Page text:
Tana Monasteries in Tibet and India and Tana Tulku Rinpoche
Tana Dungsey Rinpoche’s father, Tana Tulku Rinpoche, was the head of the Yelpa Lineage (see Lineage) of Tibetan Buddhism. When he lived in Tibet, he was responsible for a number of important monasteries, including the famous Tana monastery in the Kham region of Tibet. During the Cultural Revolution (circa 1959), the Tana Monastery was destroyed. Tana Tulku Rinpoche, was forced to flee to India.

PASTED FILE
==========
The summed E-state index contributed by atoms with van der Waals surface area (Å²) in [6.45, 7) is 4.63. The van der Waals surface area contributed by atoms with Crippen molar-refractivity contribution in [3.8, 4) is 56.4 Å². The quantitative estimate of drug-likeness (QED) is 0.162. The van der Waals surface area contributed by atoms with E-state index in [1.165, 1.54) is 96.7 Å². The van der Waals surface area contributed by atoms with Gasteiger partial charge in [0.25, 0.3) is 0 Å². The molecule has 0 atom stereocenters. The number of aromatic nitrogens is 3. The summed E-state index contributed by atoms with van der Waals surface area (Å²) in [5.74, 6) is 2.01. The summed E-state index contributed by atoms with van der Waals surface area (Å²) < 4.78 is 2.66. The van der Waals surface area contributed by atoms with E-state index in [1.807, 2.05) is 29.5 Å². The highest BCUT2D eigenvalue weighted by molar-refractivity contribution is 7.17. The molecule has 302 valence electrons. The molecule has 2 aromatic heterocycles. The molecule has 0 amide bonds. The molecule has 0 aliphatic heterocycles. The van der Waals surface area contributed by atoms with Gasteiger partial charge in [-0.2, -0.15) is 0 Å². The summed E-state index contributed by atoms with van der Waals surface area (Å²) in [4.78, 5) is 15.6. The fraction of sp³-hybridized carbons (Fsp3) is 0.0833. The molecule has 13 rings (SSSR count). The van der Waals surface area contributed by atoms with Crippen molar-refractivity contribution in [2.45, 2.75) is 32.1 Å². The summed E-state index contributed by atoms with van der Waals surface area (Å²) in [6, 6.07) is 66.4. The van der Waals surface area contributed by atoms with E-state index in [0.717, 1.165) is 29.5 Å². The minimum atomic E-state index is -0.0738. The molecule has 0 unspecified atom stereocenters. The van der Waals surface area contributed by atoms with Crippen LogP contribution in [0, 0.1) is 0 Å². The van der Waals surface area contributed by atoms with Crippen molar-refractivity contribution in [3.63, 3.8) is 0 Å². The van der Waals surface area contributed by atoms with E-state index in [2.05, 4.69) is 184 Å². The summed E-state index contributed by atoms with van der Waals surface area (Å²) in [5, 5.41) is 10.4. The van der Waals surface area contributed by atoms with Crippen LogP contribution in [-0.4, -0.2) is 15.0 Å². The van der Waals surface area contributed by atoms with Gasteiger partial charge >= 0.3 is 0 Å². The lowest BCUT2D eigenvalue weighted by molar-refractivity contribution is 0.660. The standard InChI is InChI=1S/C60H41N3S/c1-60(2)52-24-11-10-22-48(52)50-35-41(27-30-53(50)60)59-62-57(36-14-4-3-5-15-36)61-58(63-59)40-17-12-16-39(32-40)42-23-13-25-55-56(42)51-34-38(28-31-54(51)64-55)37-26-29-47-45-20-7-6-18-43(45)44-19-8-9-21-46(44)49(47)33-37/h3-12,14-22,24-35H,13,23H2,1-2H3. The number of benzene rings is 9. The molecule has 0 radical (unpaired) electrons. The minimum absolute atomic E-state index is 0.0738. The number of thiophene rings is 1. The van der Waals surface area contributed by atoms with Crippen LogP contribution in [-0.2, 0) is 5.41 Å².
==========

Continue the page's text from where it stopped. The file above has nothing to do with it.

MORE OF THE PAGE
In recognition of his importance and the importance of preserving the Yelpa lineage, the Indian Government gave land in Kollegal, South India to Tana Tulku Rinpoche where he established a new Tana Monastery. His vision was to re-establish and preserve the Yelpa Kagyu School of Tibetan Buddhism. He was well known for his tireless work helping thousands of people in the Tibetan refugee communities. And he also found time to visit the United States and Germany to teach. In January 2000, Tana Rinpoche passed away in a New Delhi hospital at the age of 65 after a long illness. During his cremation, there were various unusual relics (http://fpmt.org/education/practice/holy-objects/relics-a-resource-guide/) generated from the ashes – a sign of high spiritual accomplishment.